The Wild Hunt divinationS Process

Given the involved process of the composition of The Wild Hunt Divinations and some confusion I've seen about my process (e.g. thinking I simply dropped sonnets into a program so that "the computer wrote" the poems) I thought it might be useful to outline my process here!


How I used an anagramming tool to write The Wild Hunt Divinations

These poems, what I call “divinations,” were created with the assistance of an online anagramming tool and the source text of Shakespeare’s 154 sonnets. The first line of the corresponding Shakespearean sonnet is borrowed as the title for each divination. The rule I set for myself was that I had to anagram line-by-line, so each line of the divination has the same letters as the corresponding line in the Shakespearean sonnet (or they should if I did my job right).


After I entered a line from Shakespeare’s sonnet into the anagrammer, the tool would present me with a group of words, a lexical pool, and I would then select words I was interested in or that held heat or resonance with my themes. After I selected a word the anagramming tool would refresh and show me a new list of available words based on my previous selection(s). I’d then select the next word and the next and so on and so on, deleting and shaping until all letters had been used and I was left with a line I was pleased with.


In this way I would form each line a word at a time keeping in mind the enjambment before and after as well as any music to be found in and created with the anagrammer. Many (many) times I would delete a word if the pool dried up (by returning an error or simply leaving me with words I didn’t want to use). I would also substitute words I could find on my own since the tool won’t autopopulate cursing, pop or queer cultural language, or internet slang in the available lexical pool.



To show you how this worked in practice, let’s put the first line of Sonnet I, “FROM fairest creatures we desire increase” through the system.


After entering the line directly into the URL sans spaces (a little workaround to get past the character limit of the tool when using the box provided) I am presented with 200 lines of text that look like this:

I know that I want to maintain the word “desire” from the original line. This is for a few reasons (I like the idea of making the conversation between my sonnet and Shakespeare’s explicit, and desire is one of the main themes of the project). So I type “desire” into the green box above the pool, indicating it should be included in my anagram. The lexical pool refreshes its 200 options and the first lines look like this:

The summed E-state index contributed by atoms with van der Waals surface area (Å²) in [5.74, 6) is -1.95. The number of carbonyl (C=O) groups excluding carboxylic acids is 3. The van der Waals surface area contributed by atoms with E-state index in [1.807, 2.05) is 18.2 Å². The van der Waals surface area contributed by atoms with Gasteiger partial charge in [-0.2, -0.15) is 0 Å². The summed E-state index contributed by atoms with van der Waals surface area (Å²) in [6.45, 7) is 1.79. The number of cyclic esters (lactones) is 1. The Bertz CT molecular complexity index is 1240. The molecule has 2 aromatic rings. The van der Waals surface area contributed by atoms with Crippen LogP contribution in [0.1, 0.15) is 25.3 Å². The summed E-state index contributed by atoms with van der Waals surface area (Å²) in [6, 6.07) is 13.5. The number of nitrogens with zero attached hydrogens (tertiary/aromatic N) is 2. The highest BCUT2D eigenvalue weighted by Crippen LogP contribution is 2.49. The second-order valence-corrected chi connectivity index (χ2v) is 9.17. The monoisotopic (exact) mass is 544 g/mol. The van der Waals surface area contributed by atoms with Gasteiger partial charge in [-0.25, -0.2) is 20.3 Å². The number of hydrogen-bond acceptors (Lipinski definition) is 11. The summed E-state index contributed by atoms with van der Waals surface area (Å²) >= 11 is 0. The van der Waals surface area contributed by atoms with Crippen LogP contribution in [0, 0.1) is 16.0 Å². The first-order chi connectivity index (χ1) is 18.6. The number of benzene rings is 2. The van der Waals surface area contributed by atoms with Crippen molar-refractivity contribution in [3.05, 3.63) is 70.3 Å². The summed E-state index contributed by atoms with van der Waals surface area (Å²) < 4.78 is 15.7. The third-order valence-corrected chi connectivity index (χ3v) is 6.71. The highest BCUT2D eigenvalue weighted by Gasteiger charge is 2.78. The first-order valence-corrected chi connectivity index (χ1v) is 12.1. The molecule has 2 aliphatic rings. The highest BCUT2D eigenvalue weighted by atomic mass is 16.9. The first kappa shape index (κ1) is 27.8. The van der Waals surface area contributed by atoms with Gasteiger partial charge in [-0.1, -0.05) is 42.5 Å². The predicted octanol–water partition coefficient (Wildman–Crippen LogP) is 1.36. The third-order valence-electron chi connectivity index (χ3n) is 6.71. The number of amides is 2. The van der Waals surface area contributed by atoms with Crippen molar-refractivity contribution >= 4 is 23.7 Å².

Next perhaps I select “foam” which appears well down the list but resonates with the idea of “desire” for me. This selection yields another 200 options which start out like this:

Later in that list I see “trees.” Then in the next list “rune.” At this point, I realize I am lacking verbs so I tease out the word “recites” from what I see left in the pool because it fits thematically with “rune” and musically with “desire” (to my ear at least). Then I add “raw.” At this point the list has shrunk down and looks, in its entirety like this:

I realize I don’t see the current options giving me a line I’d be pleased with, so I remove “foam” and increase the size of the lexical pool again which gives me the word “frame.” My mind immediately wants to put “rune” and “frame” together and I see the “ic” still left over so I change the noun “rune” to the adjective “runic” leaving me with:

“Sea of” feels like it completes the thought and I have my string of words to include in the line. I then shape the line to “make sense” in some way (imagistic sense, dramatic, musical, thematic sense) and using the framework of punctuation I have decided on for the project as a whole, I divine the final version of line:

      recites desire: runic frame / sea of trees—raw


This then informs the next line which can, through its own imagistic, dramatic, musical, thematic contributions, reshape the line before it (maybe I actually want to end stop the line, or there’s a beautiful enjambment available if I find a way to move “sea of trees” to the end of line one to connect with an unexpected verb at the start of line two; though in actuality I am gifted the word “beads” in line two whose assonance with this version of line one was too good to pass up).


And I do this for every line. Once I have all fourteen lines (or 15 in one case and 12 in another), I read and reread the poem to make sure it “makes sense” in those imagistic, dramatic, musical, thematic senses I mentioned earlier. I tinker with passages that aren’t working until I’m more or less satisfied.


This process was easier for some sonnets than others though I am not certain why.